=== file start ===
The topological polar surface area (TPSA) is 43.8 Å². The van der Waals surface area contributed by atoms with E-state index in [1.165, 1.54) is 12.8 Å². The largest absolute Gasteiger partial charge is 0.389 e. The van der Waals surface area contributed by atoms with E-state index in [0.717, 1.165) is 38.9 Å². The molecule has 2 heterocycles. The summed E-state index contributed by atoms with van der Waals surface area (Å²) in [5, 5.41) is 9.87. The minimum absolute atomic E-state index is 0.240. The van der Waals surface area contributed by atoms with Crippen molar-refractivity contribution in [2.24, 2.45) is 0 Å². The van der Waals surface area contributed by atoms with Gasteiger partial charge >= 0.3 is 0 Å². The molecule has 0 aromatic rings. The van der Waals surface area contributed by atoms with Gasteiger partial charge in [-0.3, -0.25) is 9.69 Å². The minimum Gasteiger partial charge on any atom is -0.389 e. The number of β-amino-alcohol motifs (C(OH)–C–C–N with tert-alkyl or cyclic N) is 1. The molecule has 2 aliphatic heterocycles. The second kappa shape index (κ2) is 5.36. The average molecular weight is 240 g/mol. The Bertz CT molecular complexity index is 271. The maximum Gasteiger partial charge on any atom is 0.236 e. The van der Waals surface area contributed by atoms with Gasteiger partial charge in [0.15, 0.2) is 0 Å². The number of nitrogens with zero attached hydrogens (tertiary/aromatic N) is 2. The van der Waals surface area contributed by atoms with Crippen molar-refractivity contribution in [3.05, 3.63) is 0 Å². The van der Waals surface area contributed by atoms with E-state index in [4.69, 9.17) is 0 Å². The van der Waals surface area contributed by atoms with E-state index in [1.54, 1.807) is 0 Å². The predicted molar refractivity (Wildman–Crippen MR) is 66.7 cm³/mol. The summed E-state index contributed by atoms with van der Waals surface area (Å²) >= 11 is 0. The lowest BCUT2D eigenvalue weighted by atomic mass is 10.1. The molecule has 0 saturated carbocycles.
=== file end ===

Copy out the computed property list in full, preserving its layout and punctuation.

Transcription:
The topological polar surface area (TPSA) is 43.8 Å². The van der Waals surface area contributed by atoms with E-state index in [1.165, 1.54) is 12.8 Å². The largest absolute Gasteiger partial charge is 0.389 e. The van der Waals surface area contributed by atoms with E-state index in [0.717, 1.165) is 38.9 Å². The molecule has 2 heterocycles. The summed E-state index contributed by atoms with van der Waals surface area (Å²) in [5, 5.41) is 9.87. The minimum absolute atomic E-state index is 0.240. The van der Waals surface area contributed by atoms with Crippen molar-refractivity contribution in [2.24, 2.45) is 0 Å². The van der Waals surface area contributed by atoms with Gasteiger partial charge >= 0.3 is 0 Å². The molecule has 0 aromatic rings. The van der Waals surface area contributed by atoms with Gasteiger partial charge in [-0.3, -0.25) is 9.69 Å². The minimum Gasteiger partial charge on any atom is -0.389 e. The number of β-amino-alcohol motifs (C(OH)–C–C–N with tert-alkyl or cyclic N) is 1. The molecule has 2 aliphatic heterocycles. The second kappa shape index (κ2) is 5.36. The average molecular weight is 240 g/mol. The Bertz CT molecular complexity index is 271. The maximum Gasteiger partial charge on any atom is 0.236 e. The van der Waals surface area contributed by atoms with Gasteiger partial charge in [0.15, 0.2) is 0 Å². The number of nitrogens with zero attached hydrogens (tertiary/aromatic N) is 2. The van der Waals surface area contributed by atoms with Crippen molar-refractivity contribution in [3.05, 3.63) is 0 Å². The van der Waals surface area contributed by atoms with E-state index in [4.69, 9.17) is 0 Å². The van der Waals surface area contributed by atoms with E-state index in [1.54, 1.807) is 0 Å². The predicted molar refractivity (Wildman–Crippen MR) is 66.7 cm³/mol. The summed E-state index contributed by atoms with van der Waals surface area (Å²) >= 11 is 0. The lowest BCUT2D eigenvalue weighted by atomic mass is 10.1. The molecule has 0 saturated carbocycles.